Proportional Representation and Ranked Choice Voting
joe shikspack featured an Intercept article tonight that covered efforts by the Minnesota legislature, with help from ALEC, to ban Ranked Choice Voting, which would give third parties a leg up.
Republican state Sen. Mark Koran defended the legislation in an interview with local news outlet MinnPost. “Every vote should count, and every vote should be as simple as ‘I picked my top candidate,'” said Koran, who is sponsoring the Senate version of the bill. “I think it changes the dynamics of, do you win by a second or third chance? It just doesn’t seem natural, and we have an established elections process that has worked well for more than 100 years.”
It's worked a whole lot better for the Oligarchs than the voters, which is why we need change and why TPTB are threatened by Ranked Choice Voting (RCV) and Proportional Representation (PR).
What the bill does:
The Minnesota bill prohibits a list of “political subdivisions” — such as cities, counties, townships, and even school districts — from adopting ranked-choice voting. A bipartisan group of legislators introduced it, but the two Democrats who had initially sponsored it pulled their support a few days later.
The legislative measure is what is known as a preemption bill, a tool conservative state lawmakers have used to block municipalities from setting their own policies. Many of these bills are promoted by the American Legislative Exchange Council, which has teamed up with corporations to author legislation that was used, for example, to ban municipal broadband and city living wage laws. The mayor of Tallahassee, Florida, Andrew Gillum, has made overturning preemption laws a cornerstone of his bid to be Florida’s next governor.
There was a more extensive analysis at In These Times:
The Two-Party System Is Facing Its Biggest Challenge In 70 Years:
From Maine to Missouri, states are bucking the establishment to push radical electoral reforms.
Why this approach matters:
One path forward is to engage each issue and press for change within the existing dysfunctional system. But if there is a game-changing and achievable solution that solves some of the most profound problems at once—ending the stranglehold of the two major parties, multiplying the representation of minority voters, decreasing polarization and boosting voter engagement—doesn’t it deserve serious attention from progressives?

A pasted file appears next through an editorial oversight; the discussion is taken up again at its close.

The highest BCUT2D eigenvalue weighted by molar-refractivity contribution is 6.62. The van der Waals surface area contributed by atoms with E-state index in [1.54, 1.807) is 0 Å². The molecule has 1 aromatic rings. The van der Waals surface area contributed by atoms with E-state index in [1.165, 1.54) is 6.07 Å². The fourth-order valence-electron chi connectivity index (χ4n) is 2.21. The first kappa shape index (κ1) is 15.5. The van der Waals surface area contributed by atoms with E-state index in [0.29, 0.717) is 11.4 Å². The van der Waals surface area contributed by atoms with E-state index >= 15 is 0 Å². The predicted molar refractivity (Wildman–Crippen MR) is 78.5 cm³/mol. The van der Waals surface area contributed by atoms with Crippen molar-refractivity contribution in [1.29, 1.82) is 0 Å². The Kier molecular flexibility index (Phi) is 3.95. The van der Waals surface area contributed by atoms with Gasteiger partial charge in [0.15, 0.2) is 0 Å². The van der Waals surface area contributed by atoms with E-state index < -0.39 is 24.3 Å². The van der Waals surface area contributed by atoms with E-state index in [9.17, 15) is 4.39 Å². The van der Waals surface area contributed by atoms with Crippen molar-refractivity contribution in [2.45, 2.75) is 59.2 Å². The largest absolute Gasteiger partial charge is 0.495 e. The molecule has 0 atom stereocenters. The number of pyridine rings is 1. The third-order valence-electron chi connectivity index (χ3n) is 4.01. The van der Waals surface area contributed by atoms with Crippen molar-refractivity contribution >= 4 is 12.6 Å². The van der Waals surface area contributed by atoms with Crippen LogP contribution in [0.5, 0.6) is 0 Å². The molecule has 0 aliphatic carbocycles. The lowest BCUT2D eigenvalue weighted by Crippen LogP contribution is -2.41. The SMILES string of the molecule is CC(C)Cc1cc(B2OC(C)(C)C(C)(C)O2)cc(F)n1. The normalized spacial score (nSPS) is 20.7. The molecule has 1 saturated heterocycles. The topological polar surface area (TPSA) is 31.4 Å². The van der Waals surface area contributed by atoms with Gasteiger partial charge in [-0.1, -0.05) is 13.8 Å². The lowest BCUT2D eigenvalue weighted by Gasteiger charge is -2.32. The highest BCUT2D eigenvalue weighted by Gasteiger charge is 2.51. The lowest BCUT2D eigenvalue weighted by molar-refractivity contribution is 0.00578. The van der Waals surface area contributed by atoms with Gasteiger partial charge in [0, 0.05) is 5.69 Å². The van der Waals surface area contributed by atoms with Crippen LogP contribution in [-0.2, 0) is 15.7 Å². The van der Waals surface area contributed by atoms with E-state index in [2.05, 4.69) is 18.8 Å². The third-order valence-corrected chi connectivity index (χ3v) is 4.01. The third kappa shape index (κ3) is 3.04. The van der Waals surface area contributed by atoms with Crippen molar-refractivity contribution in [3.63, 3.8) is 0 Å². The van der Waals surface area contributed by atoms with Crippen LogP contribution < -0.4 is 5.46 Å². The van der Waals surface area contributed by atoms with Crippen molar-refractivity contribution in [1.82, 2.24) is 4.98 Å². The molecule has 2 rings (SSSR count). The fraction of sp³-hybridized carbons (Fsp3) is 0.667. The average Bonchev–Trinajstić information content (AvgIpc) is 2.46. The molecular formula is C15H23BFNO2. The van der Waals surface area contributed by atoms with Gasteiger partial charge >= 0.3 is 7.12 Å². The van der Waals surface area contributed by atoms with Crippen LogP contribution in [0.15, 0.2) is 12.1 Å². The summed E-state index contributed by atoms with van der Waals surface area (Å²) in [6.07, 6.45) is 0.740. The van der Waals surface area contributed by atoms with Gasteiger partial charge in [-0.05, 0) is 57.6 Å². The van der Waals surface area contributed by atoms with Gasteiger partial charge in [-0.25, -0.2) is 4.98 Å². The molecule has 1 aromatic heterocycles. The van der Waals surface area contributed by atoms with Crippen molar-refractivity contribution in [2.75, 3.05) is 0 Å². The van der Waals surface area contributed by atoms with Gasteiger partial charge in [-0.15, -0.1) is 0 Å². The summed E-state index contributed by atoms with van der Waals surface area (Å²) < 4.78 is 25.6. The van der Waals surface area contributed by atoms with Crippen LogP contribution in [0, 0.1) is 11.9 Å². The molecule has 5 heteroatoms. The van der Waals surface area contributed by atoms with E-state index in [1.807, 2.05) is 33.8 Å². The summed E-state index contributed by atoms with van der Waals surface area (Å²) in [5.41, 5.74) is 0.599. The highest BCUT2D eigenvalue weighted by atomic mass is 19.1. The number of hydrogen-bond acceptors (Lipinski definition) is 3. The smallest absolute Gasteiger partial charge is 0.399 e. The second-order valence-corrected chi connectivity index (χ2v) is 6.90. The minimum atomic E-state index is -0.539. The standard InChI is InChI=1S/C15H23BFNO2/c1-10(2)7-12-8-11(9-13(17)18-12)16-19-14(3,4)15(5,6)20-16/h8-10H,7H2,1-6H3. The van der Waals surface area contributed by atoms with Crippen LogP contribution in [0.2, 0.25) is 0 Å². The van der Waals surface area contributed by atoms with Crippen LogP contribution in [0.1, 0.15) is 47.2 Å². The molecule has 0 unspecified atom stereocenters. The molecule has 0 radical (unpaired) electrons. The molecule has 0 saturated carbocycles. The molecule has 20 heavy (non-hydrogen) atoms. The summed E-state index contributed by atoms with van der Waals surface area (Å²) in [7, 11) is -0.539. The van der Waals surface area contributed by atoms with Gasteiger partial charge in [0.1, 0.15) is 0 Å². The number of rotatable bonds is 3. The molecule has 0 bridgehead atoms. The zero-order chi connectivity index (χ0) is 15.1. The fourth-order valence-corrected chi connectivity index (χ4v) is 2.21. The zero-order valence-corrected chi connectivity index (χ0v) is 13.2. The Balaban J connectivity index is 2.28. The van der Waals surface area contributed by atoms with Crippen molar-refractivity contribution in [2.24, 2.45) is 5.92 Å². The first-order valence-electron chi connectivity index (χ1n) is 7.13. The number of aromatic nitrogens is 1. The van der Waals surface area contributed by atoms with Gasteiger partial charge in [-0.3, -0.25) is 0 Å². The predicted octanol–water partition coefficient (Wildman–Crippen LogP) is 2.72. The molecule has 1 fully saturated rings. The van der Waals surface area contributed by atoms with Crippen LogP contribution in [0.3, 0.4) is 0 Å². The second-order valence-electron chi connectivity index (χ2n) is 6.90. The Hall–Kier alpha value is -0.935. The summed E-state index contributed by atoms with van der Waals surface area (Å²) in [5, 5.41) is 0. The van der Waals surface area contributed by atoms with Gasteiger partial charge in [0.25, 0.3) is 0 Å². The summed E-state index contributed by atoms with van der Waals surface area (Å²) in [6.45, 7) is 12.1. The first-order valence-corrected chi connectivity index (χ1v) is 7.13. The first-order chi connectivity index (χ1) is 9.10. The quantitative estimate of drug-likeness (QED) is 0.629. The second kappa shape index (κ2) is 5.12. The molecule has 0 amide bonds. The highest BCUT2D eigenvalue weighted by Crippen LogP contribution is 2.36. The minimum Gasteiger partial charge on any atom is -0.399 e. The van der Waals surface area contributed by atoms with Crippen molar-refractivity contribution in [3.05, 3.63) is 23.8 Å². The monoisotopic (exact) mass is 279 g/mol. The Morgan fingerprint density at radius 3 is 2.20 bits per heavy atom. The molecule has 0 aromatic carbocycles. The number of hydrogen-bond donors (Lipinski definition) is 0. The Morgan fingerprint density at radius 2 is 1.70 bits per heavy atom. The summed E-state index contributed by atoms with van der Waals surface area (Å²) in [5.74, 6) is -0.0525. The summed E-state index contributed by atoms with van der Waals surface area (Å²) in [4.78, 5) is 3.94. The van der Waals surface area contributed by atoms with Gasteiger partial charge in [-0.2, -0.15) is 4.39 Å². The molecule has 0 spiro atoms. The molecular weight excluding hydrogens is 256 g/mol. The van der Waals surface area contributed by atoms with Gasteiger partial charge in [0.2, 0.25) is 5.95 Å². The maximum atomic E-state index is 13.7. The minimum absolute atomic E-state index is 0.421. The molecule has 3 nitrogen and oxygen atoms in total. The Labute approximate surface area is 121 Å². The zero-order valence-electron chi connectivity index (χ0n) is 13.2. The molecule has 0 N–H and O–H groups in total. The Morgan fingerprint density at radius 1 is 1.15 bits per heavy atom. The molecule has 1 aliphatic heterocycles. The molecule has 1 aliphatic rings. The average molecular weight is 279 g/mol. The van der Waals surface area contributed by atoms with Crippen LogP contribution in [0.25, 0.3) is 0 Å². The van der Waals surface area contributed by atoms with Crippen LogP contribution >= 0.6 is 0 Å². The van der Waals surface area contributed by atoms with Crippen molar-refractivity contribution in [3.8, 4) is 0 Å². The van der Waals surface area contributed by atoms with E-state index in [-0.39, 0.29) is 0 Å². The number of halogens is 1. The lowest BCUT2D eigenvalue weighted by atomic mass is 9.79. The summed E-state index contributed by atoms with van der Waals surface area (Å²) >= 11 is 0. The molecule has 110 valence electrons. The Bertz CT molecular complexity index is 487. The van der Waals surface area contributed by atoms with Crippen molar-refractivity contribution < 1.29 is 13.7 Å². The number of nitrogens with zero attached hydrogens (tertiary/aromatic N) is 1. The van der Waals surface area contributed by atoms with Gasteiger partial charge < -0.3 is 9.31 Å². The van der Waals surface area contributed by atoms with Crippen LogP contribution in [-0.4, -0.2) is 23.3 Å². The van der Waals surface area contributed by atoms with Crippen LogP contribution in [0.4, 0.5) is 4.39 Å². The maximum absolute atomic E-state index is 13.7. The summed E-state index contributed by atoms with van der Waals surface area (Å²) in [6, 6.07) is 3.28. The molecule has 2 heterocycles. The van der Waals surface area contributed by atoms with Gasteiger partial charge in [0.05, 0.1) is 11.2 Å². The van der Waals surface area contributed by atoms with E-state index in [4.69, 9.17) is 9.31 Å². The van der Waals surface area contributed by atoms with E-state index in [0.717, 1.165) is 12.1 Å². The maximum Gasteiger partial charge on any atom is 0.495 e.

The author covers some historical success stories with PR and explains some of the problems:
The case for PR holds that the maddening things about American democracy are built into our legislative maps and our voting procedures; dysfunction and disenchantment are features of our electoral system, not bugs.
And the case for Ranked Choice Voting:
RCV breaks the grip of the two-party system in another way, by solving the problem of spoiler candidates and boosting voter engagement. In RCV, a voter’s second-choice candidate receives her vote if her first choice is eliminated. The same is true for her third choice if the second choice is eliminated.
Minnesota is not an isolated case:
The Santa Clara bill would mark the first time a city has adopted multi-member districting and RCV since the 1950s. Only Cambridge, Mass., currently elects its city council using RCV in multi-member districts.
The elections in Maine and Santa Clara are bellwethers that proportional representation is gaining momentum. A nascent effort in Missouri captures the kind of passion and faith it can inspire.
Winston Apple is a man on a mission:
Apple is a member of Our Revolution and a self-described “political revolutionary.” He’s also a candidate for Congress in Missouri’s 6th District.
And he has a website::
For his mission to change Missouri’s electoral system, he’s created a website, Government by the people.org, with two short videos that explain the basics of proportional representation, in addition to essays that describe it in painstaking detail. And he takes his cause on the road.
Keep your eye on Maine:
The referendum in Maine would establish ranked-choice voting for all state and federal elections, which is a more modest and less disruptive reform than combining it with multi-member districts. Think of RCV as the gateway to full PR.
This is an idea that can really help reform elections:
It’s curious bordering on bizarre that proportional representation doesn’t attract more interest and resources from progressives. It cuts the Gordian knot of entrenched problems in U.S. politics, achieving many of the movement’s most cherished goals, notably by increasing representation among minority populations and by making votes for third-party candidates more relevant. In an era that’s been defined by playing defense, it offers a realistic plan for democratic revitalization that flips the script on the GOP’s anti-democratic impulses.
And I think proportional representation, honestly, is the biggest issue that we can deal with right now. In the states where we can get it passed, those states are going to have genuinely democratic elections. And be the envy of the rest of the country.”
Check out the rest of the story at In These Times